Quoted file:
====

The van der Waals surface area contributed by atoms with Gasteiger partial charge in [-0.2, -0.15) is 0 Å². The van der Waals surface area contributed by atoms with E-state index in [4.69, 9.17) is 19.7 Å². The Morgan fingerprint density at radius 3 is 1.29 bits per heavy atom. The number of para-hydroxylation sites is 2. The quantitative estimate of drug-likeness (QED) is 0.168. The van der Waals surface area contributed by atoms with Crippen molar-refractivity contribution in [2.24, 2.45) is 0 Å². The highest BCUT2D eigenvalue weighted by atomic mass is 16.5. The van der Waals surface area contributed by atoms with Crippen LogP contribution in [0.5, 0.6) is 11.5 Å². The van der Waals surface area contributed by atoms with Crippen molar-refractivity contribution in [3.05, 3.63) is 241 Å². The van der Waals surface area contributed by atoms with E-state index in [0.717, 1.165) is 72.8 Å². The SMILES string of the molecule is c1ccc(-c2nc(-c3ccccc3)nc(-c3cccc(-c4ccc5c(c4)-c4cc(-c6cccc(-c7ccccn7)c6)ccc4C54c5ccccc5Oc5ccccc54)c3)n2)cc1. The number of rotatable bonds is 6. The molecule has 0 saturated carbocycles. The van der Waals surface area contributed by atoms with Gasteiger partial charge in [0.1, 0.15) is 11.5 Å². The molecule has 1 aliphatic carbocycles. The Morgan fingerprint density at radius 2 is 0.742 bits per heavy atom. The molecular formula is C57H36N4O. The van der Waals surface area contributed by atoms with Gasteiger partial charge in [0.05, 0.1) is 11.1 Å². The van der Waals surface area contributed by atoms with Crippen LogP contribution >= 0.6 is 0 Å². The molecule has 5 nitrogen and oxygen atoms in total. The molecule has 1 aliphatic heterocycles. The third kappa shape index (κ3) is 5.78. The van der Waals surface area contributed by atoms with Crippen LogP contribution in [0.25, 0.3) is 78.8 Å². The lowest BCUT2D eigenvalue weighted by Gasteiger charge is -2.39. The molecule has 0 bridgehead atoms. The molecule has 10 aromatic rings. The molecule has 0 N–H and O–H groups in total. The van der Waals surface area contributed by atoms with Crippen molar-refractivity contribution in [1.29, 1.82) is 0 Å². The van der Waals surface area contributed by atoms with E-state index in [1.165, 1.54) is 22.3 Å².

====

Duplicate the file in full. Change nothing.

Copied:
The van der Waals surface area contributed by atoms with Gasteiger partial charge in [-0.2, -0.15) is 0 Å². The van der Waals surface area contributed by atoms with E-state index in [4.69, 9.17) is 19.7 Å². The Morgan fingerprint density at radius 3 is 1.29 bits per heavy atom. The number of para-hydroxylation sites is 2. The quantitative estimate of drug-likeness (QED) is 0.168. The van der Waals surface area contributed by atoms with Crippen molar-refractivity contribution in [2.24, 2.45) is 0 Å². The highest BCUT2D eigenvalue weighted by atomic mass is 16.5. The van der Waals surface area contributed by atoms with Crippen LogP contribution in [0.5, 0.6) is 11.5 Å². The van der Waals surface area contributed by atoms with Crippen molar-refractivity contribution in [3.05, 3.63) is 241 Å². The van der Waals surface area contributed by atoms with E-state index in [0.717, 1.165) is 72.8 Å². The SMILES string of the molecule is c1ccc(-c2nc(-c3ccccc3)nc(-c3cccc(-c4ccc5c(c4)-c4cc(-c6cccc(-c7ccccn7)c6)ccc4C54c5ccccc5Oc5ccccc54)c3)n2)cc1. The number of rotatable bonds is 6. The molecule has 0 saturated carbocycles. The van der Waals surface area contributed by atoms with Gasteiger partial charge in [0.1, 0.15) is 11.5 Å². The molecule has 1 aliphatic carbocycles. The Morgan fingerprint density at radius 2 is 0.742 bits per heavy atom. The molecular formula is C57H36N4O. The van der Waals surface area contributed by atoms with Gasteiger partial charge in [0.05, 0.1) is 11.1 Å². The van der Waals surface area contributed by atoms with Crippen LogP contribution >= 0.6 is 0 Å². The molecule has 5 nitrogen and oxygen atoms in total. The molecule has 1 aliphatic heterocycles. The third kappa shape index (κ3) is 5.78. The van der Waals surface area contributed by atoms with Crippen LogP contribution in [0.25, 0.3) is 78.8 Å². The lowest BCUT2D eigenvalue weighted by Gasteiger charge is -2.39. The molecule has 0 bridgehead atoms. The molecule has 10 aromatic rings. The molecule has 0 N–H and O–H groups in total. The van der Waals surface area contributed by atoms with Crippen molar-refractivity contribution in [1.29, 1.82) is 0 Å². The van der Waals surface area contributed by atoms with E-state index in [1.165, 1.54) is 22.3 Å².